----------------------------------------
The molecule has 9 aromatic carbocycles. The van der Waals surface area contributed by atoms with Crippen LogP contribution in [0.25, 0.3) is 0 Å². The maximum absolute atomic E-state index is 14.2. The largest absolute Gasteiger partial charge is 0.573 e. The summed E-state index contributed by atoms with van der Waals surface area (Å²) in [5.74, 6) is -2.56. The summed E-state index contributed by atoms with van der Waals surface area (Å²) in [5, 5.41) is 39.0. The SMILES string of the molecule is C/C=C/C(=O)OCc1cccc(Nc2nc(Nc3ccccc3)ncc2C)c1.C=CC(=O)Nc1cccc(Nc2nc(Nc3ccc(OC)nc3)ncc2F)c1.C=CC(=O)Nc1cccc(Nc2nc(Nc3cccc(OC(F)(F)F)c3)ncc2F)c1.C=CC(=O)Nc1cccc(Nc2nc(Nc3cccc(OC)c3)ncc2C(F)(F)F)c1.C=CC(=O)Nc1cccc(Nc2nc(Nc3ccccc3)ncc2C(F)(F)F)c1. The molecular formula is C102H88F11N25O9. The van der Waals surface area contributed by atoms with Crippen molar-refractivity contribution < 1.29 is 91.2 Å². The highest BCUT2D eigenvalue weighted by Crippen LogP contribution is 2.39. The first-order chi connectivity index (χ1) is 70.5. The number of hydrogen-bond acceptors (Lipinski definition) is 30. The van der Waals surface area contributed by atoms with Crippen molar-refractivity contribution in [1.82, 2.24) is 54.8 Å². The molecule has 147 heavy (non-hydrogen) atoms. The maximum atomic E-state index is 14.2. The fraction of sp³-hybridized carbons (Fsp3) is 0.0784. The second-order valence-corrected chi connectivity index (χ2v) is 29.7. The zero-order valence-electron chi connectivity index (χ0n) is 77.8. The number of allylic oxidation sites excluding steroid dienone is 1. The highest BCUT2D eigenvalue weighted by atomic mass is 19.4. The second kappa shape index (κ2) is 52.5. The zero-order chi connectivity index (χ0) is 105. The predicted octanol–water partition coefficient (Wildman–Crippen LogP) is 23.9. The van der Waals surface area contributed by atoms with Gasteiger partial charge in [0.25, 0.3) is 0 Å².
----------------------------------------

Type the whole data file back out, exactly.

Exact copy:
The molecule has 9 aromatic carbocycles. The van der Waals surface area contributed by atoms with Crippen LogP contribution in [0.25, 0.3) is 0 Å². The maximum absolute atomic E-state index is 14.2. The largest absolute Gasteiger partial charge is 0.573 e. The summed E-state index contributed by atoms with van der Waals surface area (Å²) in [5.74, 6) is -2.56. The summed E-state index contributed by atoms with van der Waals surface area (Å²) in [5, 5.41) is 39.0. The SMILES string of the molecule is C/C=C/C(=O)OCc1cccc(Nc2nc(Nc3ccccc3)ncc2C)c1.C=CC(=O)Nc1cccc(Nc2nc(Nc3ccc(OC)nc3)ncc2F)c1.C=CC(=O)Nc1cccc(Nc2nc(Nc3cccc(OC(F)(F)F)c3)ncc2F)c1.C=CC(=O)Nc1cccc(Nc2nc(Nc3cccc(OC)c3)ncc2C(F)(F)F)c1.C=CC(=O)Nc1cccc(Nc2nc(Nc3ccccc3)ncc2C(F)(F)F)c1. The molecular formula is C102H88F11N25O9. The van der Waals surface area contributed by atoms with Crippen molar-refractivity contribution < 1.29 is 91.2 Å². The highest BCUT2D eigenvalue weighted by Crippen LogP contribution is 2.39. The first-order chi connectivity index (χ1) is 70.5. The number of hydrogen-bond acceptors (Lipinski definition) is 30. The van der Waals surface area contributed by atoms with Crippen molar-refractivity contribution in [1.82, 2.24) is 54.8 Å². The molecule has 147 heavy (non-hydrogen) atoms. The maximum atomic E-state index is 14.2. The fraction of sp³-hybridized carbons (Fsp3) is 0.0784. The second-order valence-corrected chi connectivity index (χ2v) is 29.7. The zero-order valence-electron chi connectivity index (χ0n) is 77.8. The number of allylic oxidation sites excluding steroid dienone is 1. The highest BCUT2D eigenvalue weighted by atomic mass is 19.4. The second kappa shape index (κ2) is 52.5. The zero-order chi connectivity index (χ0) is 105. The predicted octanol–water partition coefficient (Wildman–Crippen LogP) is 23.9. The van der Waals surface area contributed by atoms with Gasteiger partial charge in [0.25, 0.3) is 0 Å².